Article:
There has been a lot of talk about how widely discussed and debated were the constitutional proposals. Let us be real. Some of the forums at which these discussions took place had relatively few people, with members of the Commission being at times embarrassed by the low turnout. Let me say, at this point, that I support the call for a postponement of the Referendum, even though it might be too late to pull back. It is however never too late to do something that is right. I believe that given the environment and our political culture, many if not most people would vote according to party and not on the merits or demerits of the Constitution. Yesterday a team from the Faculty of Law at Cave Hill was to have come to SVG to discuss the Caribbean Court of Justice, but had to postpone the exercise since they would rather not be caught up in the ‘yes’ or ‘no’ environment. They will, however, come again. I think that the kind of discussion about the Caribbean Court of Justice that had been proposed has been long overdue. Even though I understand the sentiments of those opposed to the CCJ as our final court of Appeal, I am an unrepentant supporter of the CCJ. The debate, however, needs to take place in a different kind of climate.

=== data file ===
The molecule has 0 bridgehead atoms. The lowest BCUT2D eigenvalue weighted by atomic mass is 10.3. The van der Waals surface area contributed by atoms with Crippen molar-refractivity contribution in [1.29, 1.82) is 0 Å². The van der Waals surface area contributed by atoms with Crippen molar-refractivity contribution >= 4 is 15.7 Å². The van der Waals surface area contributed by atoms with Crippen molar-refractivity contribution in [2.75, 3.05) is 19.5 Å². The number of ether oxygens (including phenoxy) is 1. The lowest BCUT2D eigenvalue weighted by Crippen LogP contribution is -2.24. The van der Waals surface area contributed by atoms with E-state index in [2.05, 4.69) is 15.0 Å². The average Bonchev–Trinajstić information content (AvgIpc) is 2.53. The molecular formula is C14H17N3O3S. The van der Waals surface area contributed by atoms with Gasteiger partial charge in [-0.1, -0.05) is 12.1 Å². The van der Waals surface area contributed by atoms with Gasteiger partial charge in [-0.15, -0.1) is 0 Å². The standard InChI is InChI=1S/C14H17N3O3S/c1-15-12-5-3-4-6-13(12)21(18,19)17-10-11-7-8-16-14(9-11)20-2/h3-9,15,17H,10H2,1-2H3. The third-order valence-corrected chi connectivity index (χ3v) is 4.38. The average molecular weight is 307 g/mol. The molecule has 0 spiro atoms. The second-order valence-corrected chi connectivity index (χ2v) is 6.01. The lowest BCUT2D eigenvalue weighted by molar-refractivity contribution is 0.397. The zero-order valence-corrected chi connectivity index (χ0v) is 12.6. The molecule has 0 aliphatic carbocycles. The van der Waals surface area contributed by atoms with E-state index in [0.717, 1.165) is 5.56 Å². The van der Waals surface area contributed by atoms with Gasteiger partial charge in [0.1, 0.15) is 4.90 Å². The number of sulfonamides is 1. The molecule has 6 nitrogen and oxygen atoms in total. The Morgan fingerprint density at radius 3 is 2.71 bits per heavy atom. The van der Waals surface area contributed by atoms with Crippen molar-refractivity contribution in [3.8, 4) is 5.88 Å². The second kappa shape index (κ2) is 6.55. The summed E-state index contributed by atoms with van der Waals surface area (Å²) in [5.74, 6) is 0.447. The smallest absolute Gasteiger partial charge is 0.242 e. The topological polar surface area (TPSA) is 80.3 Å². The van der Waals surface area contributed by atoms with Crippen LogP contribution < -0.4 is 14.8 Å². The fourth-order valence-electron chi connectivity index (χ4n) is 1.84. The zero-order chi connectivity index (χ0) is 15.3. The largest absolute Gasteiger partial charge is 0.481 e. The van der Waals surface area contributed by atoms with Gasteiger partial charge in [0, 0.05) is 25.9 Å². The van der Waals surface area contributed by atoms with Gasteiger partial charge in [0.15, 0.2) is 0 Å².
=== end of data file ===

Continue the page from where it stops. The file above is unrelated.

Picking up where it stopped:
It would have been good since we now have a final draft of the Constitution that has been passed through parliament, to see a ‘bipartisan group’ take it and undertake a process of explaining it and educating the public about it outside of the ‘yes or no’ framework. But there seems to be some burning desire to get it over as quickly as possible. Constitutional reform is an important issue that should not be thwarted or subverted by this kind of haste at a very critical juncture in the process. Last week someone asked me whether he should vote yes or no. I told him that he first had to understand what he was voting for. If many others have this attitude then we are in for real ‘ole mas’. (To be continued)

Dr Adrian Fraser is a social commentator and historian.